This is an average of the three domain scores below.
The U.S. Government received a 63 (D) with transparency and a 66 (D) without transparency for Family Planning across all actors. This reflects the negative impact of the PLGHA FAQ and Six Month Review documents as well as insufficient funding for key family planning providers, including UNFPA.
The White House received a 54 (F) with transparency and a 59 (F) without transparency in Family Planning in 2018. In the FY 2019 budget request, the White House did not request any funding for the United Nations Population Fund (UNFPA) and zeroed out all family planning funds for USAID. These budgetary determinations significantly hindered the ability of U.S. global health assistance to support comprehensive family planning programs. The White House did not issue any executive orders or presidential memoranda related to family planning nor did it sign any family planning policies into law in 2018. The transparency score for the White House is low for family planning due to the difficulty accessing budgetary and policy information.
Congress received a 74 (C) with transparency and a 74 (C) without transparency for Family Planning because the enacted FY 2019 Congressional budget appropriated inadequate funds for the United Nations Population Fund (UNFPA) and USAID in 2018. Congress did not pass any legislation related to family planning in 2018. Information on family planning legislation and funding was available, so the transparency score did not decrease Congress’ grade for this domain.
The Department of State received a 56 (F) with transparency and a 60 (D-) without transparency for Family Planning based on two documents related to the PLGHA expansion of the Global Gag Rule: the Six Month Review and the FAQs. Neither were gender aware nor based in evidence or human rights principles. However, both documents were responsive to need because they addressed concerns and questions from partners regarding the implementation of PLGHA. In the budget evaluation, the Department of State largely disbursed family planning funds in accordance with unmet contraceptive need. However, access to family planning and contraception was severely impacted by the Department of State once again defunding the United Nations Population Fund (UNFPA) due to an unsubstantiated Kemp-Kasten amendment violation in FY 2019.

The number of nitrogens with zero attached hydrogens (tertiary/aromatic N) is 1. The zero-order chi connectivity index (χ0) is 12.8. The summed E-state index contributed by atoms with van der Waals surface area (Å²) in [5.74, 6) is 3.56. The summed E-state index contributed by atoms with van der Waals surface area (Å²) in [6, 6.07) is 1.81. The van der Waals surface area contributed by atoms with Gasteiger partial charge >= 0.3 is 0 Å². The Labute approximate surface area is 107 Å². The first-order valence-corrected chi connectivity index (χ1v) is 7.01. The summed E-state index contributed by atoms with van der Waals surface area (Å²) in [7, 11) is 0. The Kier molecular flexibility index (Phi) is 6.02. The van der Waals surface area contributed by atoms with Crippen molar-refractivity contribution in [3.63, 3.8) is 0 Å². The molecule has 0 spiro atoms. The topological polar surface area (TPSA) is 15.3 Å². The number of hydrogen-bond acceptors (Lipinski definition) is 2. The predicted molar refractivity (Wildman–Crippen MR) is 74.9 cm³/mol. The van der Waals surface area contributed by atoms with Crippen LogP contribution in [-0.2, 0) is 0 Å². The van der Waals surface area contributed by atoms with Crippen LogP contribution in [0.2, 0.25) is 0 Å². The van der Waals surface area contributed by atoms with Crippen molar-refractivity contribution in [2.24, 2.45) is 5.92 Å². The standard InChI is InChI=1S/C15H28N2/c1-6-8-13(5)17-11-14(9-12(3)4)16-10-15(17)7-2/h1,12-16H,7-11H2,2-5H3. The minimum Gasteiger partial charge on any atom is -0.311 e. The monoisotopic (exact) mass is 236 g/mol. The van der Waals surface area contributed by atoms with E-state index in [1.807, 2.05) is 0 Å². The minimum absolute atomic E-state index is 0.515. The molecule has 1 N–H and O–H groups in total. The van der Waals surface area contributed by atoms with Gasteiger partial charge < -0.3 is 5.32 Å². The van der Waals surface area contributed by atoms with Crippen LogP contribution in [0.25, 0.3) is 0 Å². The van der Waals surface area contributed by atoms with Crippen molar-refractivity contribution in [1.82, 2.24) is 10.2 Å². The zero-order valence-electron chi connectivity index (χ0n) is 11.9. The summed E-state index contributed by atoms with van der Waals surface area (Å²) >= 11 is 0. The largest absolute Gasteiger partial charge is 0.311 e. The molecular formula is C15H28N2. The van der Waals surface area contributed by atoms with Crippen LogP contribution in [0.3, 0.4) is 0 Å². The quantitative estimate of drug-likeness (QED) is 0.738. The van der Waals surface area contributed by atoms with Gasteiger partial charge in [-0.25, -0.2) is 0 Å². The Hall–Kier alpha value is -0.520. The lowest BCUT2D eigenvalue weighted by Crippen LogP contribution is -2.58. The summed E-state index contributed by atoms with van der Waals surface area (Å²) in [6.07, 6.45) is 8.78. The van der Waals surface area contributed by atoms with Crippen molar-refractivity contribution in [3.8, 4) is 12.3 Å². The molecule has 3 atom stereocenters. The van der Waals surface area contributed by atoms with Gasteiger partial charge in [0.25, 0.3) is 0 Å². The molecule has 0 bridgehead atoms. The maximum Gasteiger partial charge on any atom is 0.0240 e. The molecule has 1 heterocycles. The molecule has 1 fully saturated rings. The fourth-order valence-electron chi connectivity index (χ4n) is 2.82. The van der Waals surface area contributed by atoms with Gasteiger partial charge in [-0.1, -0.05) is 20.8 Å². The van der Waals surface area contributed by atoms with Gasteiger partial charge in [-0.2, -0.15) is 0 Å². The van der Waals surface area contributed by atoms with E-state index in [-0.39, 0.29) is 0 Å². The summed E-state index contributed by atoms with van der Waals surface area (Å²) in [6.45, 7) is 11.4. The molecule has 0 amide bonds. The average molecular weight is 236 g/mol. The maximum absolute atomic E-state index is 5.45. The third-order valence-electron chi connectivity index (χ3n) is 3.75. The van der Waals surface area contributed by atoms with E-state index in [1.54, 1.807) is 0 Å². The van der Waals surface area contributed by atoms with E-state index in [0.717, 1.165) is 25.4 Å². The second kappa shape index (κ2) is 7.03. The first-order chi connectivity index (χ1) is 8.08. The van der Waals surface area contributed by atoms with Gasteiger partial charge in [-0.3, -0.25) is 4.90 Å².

USAID received a 66 (D) with transparency and a 68 (D+) without transparency for Family Planning in 2018. USAID was graded based on three family planning-related guidance and procedures that were issued in 2018. These documents varied in their grades, but none of them were gender transformative or explicitly based in human rights norms. As the agency that coordinates family planning funds through bilateral programs and partners with local civil society, USAID has the potential to implement truly evidence-based and human rights-based programming. These documents were evidence that USAID did not fully step into this role in 2018. The USAID budget grade reflected these conclusions, as a significant portion of the funds disbursed for family planning programming in FY 2019 were not responsive to country-level unmet family planning need.
HHS does not receive a grade within the Family Planning domain because it does not work in international family planning.
The DoD does not receive a grade within the Family Planning domain because it does not work in international family planning.